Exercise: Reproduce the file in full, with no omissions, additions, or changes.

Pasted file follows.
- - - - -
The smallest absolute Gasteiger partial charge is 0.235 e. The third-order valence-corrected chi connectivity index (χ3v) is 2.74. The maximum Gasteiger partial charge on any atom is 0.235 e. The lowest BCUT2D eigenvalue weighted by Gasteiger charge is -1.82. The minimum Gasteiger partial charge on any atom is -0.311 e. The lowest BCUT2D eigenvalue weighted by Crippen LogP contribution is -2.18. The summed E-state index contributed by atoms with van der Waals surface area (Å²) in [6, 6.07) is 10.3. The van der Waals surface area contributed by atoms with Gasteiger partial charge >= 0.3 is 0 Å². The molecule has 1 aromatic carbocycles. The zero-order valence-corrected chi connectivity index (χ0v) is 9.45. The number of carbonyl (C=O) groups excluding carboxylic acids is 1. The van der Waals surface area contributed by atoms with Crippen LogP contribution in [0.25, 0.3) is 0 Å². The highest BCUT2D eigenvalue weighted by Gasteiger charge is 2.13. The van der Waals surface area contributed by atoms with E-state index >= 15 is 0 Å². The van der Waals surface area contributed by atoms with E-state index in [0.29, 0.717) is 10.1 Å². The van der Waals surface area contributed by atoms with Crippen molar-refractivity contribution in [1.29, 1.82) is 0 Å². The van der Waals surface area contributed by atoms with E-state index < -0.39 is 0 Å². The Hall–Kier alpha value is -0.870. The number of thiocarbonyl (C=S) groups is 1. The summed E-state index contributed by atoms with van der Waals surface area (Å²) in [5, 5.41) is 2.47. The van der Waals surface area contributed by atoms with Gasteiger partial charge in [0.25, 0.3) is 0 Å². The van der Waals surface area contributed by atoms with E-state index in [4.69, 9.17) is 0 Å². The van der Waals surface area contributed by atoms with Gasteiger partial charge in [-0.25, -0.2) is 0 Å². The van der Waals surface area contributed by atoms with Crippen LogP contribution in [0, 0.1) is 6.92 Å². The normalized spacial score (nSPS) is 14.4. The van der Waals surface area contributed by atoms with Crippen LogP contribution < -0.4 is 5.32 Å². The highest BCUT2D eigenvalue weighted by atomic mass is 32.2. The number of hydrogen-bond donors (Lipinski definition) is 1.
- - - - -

The smallest absolute Gasteiger partial charge is 0.235 e. The third-order valence-corrected chi connectivity index (χ3v) is 2.74. The maximum Gasteiger partial charge on any atom is 0.235 e. The lowest BCUT2D eigenvalue weighted by Gasteiger charge is -1.82. The minimum Gasteiger partial charge on any atom is -0.311 e. The lowest BCUT2D eigenvalue weighted by Crippen LogP contribution is -2.18. The summed E-state index contributed by atoms with van der Waals surface area (Å²) in [6, 6.07) is 10.3. The van der Waals surface area contributed by atoms with Gasteiger partial charge >= 0.3 is 0 Å². The molecule has 1 aromatic carbocycles. The zero-order valence-corrected chi connectivity index (χ0v) is 9.45. The number of carbonyl (C=O) groups excluding carboxylic acids is 1. The van der Waals surface area contributed by atoms with Crippen LogP contribution in [0.25, 0.3) is 0 Å². The highest BCUT2D eigenvalue weighted by Gasteiger charge is 2.13. The van der Waals surface area contributed by atoms with E-state index >= 15 is 0 Å². The van der Waals surface area contributed by atoms with E-state index in [0.29, 0.717) is 10.1 Å². The van der Waals surface area contributed by atoms with Crippen molar-refractivity contribution in [1.29, 1.82) is 0 Å². The van der Waals surface area contributed by atoms with E-state index < -0.39 is 0 Å². The Hall–Kier alpha value is -0.870. The number of thiocarbonyl (C=S) groups is 1. The summed E-state index contributed by atoms with van der Waals surface area (Å²) in [5, 5.41) is 2.47. The van der Waals surface area contributed by atoms with Gasteiger partial charge in [0.25, 0.3) is 0 Å². The van der Waals surface area contributed by atoms with E-state index in [4.69, 9.17) is 0 Å². The van der Waals surface area contributed by atoms with Gasteiger partial charge in [-0.25, -0.2) is 0 Å². The van der Waals surface area contributed by atoms with Crippen LogP contribution in [0, 0.1) is 6.92 Å². The normalized spacial score (nSPS) is 14.4. The van der Waals surface area contributed by atoms with Crippen LogP contribution < -0.4 is 5.32 Å². The highest BCUT2D eigenvalue weighted by atomic mass is 32.2. The number of hydrogen-bond donors (Lipinski definition) is 1.